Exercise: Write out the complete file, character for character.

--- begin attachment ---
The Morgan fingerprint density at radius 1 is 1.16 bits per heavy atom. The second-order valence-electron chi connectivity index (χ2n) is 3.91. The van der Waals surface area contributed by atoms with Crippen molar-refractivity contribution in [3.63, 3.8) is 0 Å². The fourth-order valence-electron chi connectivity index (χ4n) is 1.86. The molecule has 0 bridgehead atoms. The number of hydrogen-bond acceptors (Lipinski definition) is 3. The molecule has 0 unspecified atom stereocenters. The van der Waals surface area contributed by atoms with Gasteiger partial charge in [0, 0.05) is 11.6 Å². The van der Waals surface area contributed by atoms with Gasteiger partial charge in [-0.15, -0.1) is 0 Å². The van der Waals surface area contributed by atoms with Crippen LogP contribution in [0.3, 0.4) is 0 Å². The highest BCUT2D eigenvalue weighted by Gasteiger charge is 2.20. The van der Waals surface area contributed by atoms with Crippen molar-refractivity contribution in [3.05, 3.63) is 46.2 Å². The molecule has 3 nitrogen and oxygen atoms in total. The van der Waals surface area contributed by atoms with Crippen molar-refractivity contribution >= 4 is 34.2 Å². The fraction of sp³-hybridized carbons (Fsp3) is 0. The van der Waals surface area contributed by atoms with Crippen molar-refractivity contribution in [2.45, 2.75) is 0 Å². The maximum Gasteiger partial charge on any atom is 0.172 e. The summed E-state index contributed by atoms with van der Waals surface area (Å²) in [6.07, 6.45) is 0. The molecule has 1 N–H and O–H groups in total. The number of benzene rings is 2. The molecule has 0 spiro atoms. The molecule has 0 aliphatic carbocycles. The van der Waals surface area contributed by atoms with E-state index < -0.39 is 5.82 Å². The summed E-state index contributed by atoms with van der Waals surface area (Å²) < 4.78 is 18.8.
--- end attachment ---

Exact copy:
The Morgan fingerprint density at radius 1 is 1.16 bits per heavy atom. The second-order valence-electron chi connectivity index (χ2n) is 3.91. The van der Waals surface area contributed by atoms with Crippen molar-refractivity contribution in [3.63, 3.8) is 0 Å². The fourth-order valence-electron chi connectivity index (χ4n) is 1.86. The molecule has 0 bridgehead atoms. The number of hydrogen-bond acceptors (Lipinski definition) is 3. The molecule has 0 unspecified atom stereocenters. The van der Waals surface area contributed by atoms with Gasteiger partial charge in [0, 0.05) is 11.6 Å². The van der Waals surface area contributed by atoms with Gasteiger partial charge in [-0.15, -0.1) is 0 Å². The van der Waals surface area contributed by atoms with Crippen LogP contribution in [0.3, 0.4) is 0 Å². The highest BCUT2D eigenvalue weighted by Gasteiger charge is 2.20. The van der Waals surface area contributed by atoms with Crippen molar-refractivity contribution in [3.05, 3.63) is 46.2 Å². The molecule has 3 nitrogen and oxygen atoms in total. The van der Waals surface area contributed by atoms with Crippen molar-refractivity contribution >= 4 is 34.2 Å². The fraction of sp³-hybridized carbons (Fsp3) is 0. The van der Waals surface area contributed by atoms with Crippen molar-refractivity contribution in [2.45, 2.75) is 0 Å². The maximum Gasteiger partial charge on any atom is 0.172 e. The summed E-state index contributed by atoms with van der Waals surface area (Å²) in [6.07, 6.45) is 0. The molecule has 1 N–H and O–H groups in total. The number of benzene rings is 2. The molecule has 0 spiro atoms. The molecule has 0 aliphatic carbocycles. The van der Waals surface area contributed by atoms with E-state index < -0.39 is 5.82 Å². The summed E-state index contributed by atoms with van der Waals surface area (Å²) < 4.78 is 18.8.